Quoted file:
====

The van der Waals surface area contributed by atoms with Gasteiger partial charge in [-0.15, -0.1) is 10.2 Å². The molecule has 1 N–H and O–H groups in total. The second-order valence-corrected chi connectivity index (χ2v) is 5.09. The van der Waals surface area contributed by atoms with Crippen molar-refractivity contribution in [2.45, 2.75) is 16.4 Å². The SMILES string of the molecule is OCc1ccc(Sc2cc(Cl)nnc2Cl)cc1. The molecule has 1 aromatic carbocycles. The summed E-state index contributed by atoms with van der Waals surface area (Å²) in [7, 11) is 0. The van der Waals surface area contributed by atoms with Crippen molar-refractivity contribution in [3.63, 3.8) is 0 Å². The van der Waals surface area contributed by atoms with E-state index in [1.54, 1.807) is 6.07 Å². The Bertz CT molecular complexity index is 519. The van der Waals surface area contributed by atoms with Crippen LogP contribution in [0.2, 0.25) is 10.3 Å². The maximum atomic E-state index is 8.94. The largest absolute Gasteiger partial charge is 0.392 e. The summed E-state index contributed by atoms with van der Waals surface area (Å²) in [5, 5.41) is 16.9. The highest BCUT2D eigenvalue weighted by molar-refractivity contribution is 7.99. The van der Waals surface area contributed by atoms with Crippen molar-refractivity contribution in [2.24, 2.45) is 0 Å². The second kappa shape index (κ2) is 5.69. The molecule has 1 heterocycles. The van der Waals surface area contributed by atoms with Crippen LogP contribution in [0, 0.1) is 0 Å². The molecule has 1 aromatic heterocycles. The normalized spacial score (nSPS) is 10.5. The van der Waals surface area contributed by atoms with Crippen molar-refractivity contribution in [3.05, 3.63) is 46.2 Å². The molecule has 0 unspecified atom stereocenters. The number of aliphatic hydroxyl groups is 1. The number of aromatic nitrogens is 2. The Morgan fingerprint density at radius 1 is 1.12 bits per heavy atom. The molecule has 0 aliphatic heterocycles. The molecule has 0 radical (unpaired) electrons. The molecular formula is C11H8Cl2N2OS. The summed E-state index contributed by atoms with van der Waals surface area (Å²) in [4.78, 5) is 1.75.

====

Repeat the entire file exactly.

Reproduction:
The van der Waals surface area contributed by atoms with Gasteiger partial charge in [-0.15, -0.1) is 10.2 Å². The molecule has 1 N–H and O–H groups in total. The second-order valence-corrected chi connectivity index (χ2v) is 5.09. The van der Waals surface area contributed by atoms with Crippen molar-refractivity contribution in [2.45, 2.75) is 16.4 Å². The SMILES string of the molecule is OCc1ccc(Sc2cc(Cl)nnc2Cl)cc1. The molecule has 1 aromatic carbocycles. The summed E-state index contributed by atoms with van der Waals surface area (Å²) in [7, 11) is 0. The van der Waals surface area contributed by atoms with Crippen molar-refractivity contribution in [3.63, 3.8) is 0 Å². The van der Waals surface area contributed by atoms with E-state index in [1.54, 1.807) is 6.07 Å². The Bertz CT molecular complexity index is 519. The van der Waals surface area contributed by atoms with Crippen LogP contribution in [0.2, 0.25) is 10.3 Å². The maximum atomic E-state index is 8.94. The largest absolute Gasteiger partial charge is 0.392 e. The summed E-state index contributed by atoms with van der Waals surface area (Å²) in [5, 5.41) is 16.9. The highest BCUT2D eigenvalue weighted by molar-refractivity contribution is 7.99. The van der Waals surface area contributed by atoms with Crippen molar-refractivity contribution in [2.24, 2.45) is 0 Å². The second kappa shape index (κ2) is 5.69. The molecule has 1 heterocycles. The van der Waals surface area contributed by atoms with Crippen LogP contribution in [0, 0.1) is 0 Å². The molecule has 1 aromatic heterocycles. The normalized spacial score (nSPS) is 10.5. The van der Waals surface area contributed by atoms with Crippen molar-refractivity contribution in [3.05, 3.63) is 46.2 Å². The molecule has 0 unspecified atom stereocenters. The number of aliphatic hydroxyl groups is 1. The number of aromatic nitrogens is 2. The Morgan fingerprint density at radius 1 is 1.12 bits per heavy atom. The molecule has 0 aliphatic heterocycles. The molecule has 0 radical (unpaired) electrons. The molecular formula is C11H8Cl2N2OS. The summed E-state index contributed by atoms with van der Waals surface area (Å²) in [4.78, 5) is 1.75.